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The challenges of using spreadsheets to manage your inventory

Lady struggling to make sense of her inventory spreadsheet

 

The vast majority of businesses use spreadsheets to do all or part of their inventory forecasting, planning, and purchasing. However there are some serious challenges that businesses face, particularly when it comes to the data required to drive the planning spreadsheet. 

 

Data accuracy

The first critical challenge when using spreadsheets for inventory planning is getting accurate data into the spreadsheet. Having inaccurate stock balances, for example, makes it nearly impossible to plan effectively, and any resulting order recommendations would be a guess at best.

The data that is required to drive a planning spreadsheet includes (but is not limited to):

  • Accurate stock balances, allowing for easy calculation of the net available stock
  • Up-to-date sales data (including sales within the current month), enabling a forecast to be generated, reviewed, and overridden
  • In-progress transactions such as outstanding purchase orders, customer orders and internal transfers, preferably time-phased, so that order recommendations can be actioned when actually required
  • Supplier ordering constraints, such as minimum order quantity or minimum order value constraints, so that these can be factored into order recommendations

 

Data synchronisation

The second major challenge with inventory spreadsheets is the need for consistently synchronised data. When extracting, compiling, and consolidating information to feed into the spreadsheet (possibly even from multiple sources), it is vital that the data is relevant and synchronized. All of the “transactional” data must be extracted at exactly the same time.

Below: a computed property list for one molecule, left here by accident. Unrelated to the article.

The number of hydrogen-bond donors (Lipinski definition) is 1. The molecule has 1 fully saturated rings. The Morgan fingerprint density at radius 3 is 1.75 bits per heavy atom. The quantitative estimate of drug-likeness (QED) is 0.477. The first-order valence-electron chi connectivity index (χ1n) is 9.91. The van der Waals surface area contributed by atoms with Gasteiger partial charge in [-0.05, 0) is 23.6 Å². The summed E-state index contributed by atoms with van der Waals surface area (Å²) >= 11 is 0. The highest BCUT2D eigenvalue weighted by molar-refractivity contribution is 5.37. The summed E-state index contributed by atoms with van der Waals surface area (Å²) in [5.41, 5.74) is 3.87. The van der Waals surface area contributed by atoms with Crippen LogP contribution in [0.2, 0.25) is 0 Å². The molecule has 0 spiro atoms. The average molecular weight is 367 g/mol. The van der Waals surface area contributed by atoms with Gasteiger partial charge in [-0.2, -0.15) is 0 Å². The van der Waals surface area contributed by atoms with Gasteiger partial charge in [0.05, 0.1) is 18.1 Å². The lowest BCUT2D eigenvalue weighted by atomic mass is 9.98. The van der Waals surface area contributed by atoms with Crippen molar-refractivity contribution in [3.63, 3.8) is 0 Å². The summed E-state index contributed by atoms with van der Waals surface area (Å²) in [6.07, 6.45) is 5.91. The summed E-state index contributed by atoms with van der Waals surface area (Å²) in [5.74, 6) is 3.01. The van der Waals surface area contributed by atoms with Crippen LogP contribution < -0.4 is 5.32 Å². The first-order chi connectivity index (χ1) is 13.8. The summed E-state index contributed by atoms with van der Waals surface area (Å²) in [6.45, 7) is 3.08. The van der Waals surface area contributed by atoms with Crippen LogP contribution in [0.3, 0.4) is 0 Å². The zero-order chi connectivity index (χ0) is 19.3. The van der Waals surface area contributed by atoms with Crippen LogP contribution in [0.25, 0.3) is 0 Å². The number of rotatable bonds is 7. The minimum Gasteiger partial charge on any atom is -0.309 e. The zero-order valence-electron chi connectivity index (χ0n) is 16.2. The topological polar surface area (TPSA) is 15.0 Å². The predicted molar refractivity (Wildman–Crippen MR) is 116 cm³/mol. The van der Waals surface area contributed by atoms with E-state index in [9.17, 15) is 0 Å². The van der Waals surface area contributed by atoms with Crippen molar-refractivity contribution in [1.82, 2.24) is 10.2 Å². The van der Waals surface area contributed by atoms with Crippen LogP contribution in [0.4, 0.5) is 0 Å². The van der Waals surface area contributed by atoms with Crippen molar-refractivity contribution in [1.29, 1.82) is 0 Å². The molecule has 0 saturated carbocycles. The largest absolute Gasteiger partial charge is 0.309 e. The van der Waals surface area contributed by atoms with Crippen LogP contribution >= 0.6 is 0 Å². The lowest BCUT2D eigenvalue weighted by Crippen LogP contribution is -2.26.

For example, extracting stock balances at 9 a.m. this morning and outstanding purchase orders at 9:30 a.m. or 8:30 a.m. might have serious implications for both stock shortages and excess inventory.

  • If the stock figure includes a purchase order that has been receipted but the purchase order data still shows that PO as outstanding, then we have double counted the quantity on the PO. In this case we would believe we have enough in stock and on order, so there would be no recommendation to order when in reality we should be ordering.
  • If the stock figure did not include the receipt of the PO and the PO was no longer showing as outstanding in the purchase order data, then we would likely order too much as we have lost visibility of the quantity on the PO.

 

Appropriate inventory planning inputs

Another stumbling block for inventory spreadsheet users is determining the correct planning inputs. The key inventory planning inputs that should ideally be established at an item or item by location level, include:

  • Lead time, the duration of time from order placement until the item is in stock and available for sale
  • Classification, including whether the item is stocked, non-stocked, or obsolete, as well as a pareto classification showing the importance of the item
  • Safety or buffer stock, a level of stock that is dynamically computed and required to compensate for inaccurate forecasts and late delivery from suppliers
  • Order cycle, how frequently you plan to order this item

 

Do the math on your spreadsheet:

Inaccurate data + unsynchronised data + inadequate inventory planning inputs =sub-optimal order recommendations

This process has serious implications for your business because it often results in expensive mistakes which only become apparent after it’s too late. You end up with stock shortages or excess inventory (or both!) and are continuously in firefighting mode.

Resolving stock outs often requires placing emergency airfreight orders at great cost to the business. The excess inventory ties up capital you could have used to resolve the stock shortages and has numerous ongoing costs which all add up to lower margins and less profit.

 

Source: Netstock